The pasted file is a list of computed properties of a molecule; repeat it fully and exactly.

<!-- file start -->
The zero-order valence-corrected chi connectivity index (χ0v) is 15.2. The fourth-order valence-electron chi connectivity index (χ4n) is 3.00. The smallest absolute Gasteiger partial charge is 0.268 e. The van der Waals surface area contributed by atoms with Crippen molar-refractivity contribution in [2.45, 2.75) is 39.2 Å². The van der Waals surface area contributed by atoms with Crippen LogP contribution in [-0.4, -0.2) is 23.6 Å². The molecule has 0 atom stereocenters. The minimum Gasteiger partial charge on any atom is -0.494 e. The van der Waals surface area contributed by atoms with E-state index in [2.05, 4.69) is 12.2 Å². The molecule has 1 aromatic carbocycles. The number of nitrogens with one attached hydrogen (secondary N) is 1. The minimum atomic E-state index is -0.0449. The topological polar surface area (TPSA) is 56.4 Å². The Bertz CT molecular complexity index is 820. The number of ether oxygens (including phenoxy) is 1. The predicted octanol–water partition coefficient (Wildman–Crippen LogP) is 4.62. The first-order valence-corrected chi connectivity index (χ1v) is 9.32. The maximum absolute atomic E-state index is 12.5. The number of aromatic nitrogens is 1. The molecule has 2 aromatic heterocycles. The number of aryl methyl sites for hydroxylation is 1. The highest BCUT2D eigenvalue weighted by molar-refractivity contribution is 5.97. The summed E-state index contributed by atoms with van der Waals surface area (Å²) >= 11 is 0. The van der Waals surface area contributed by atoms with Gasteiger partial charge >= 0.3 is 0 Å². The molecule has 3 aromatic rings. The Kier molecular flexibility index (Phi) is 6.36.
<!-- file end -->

The zero-order valence-corrected chi connectivity index (χ0v) is 15.2. The fourth-order valence-electron chi connectivity index (χ4n) is 3.00. The smallest absolute Gasteiger partial charge is 0.268 e. The van der Waals surface area contributed by atoms with Crippen molar-refractivity contribution in [2.45, 2.75) is 39.2 Å². The van der Waals surface area contributed by atoms with Crippen LogP contribution in [-0.4, -0.2) is 23.6 Å². The molecule has 0 atom stereocenters. The minimum Gasteiger partial charge on any atom is -0.494 e. The van der Waals surface area contributed by atoms with E-state index in [2.05, 4.69) is 12.2 Å². The molecule has 1 aromatic carbocycles. The number of nitrogens with one attached hydrogen (secondary N) is 1. The minimum atomic E-state index is -0.0449. The topological polar surface area (TPSA) is 56.4 Å². The Bertz CT molecular complexity index is 820. The number of ether oxygens (including phenoxy) is 1. The predicted octanol–water partition coefficient (Wildman–Crippen LogP) is 4.62. The first-order valence-corrected chi connectivity index (χ1v) is 9.32. The maximum absolute atomic E-state index is 12.5. The number of aromatic nitrogens is 1. The molecule has 2 aromatic heterocycles. The number of aryl methyl sites for hydroxylation is 1. The highest BCUT2D eigenvalue weighted by molar-refractivity contribution is 5.97. The summed E-state index contributed by atoms with van der Waals surface area (Å²) >= 11 is 0. The van der Waals surface area contributed by atoms with Gasteiger partial charge >= 0.3 is 0 Å². The molecule has 3 aromatic rings. The Kier molecular flexibility index (Phi) is 6.36.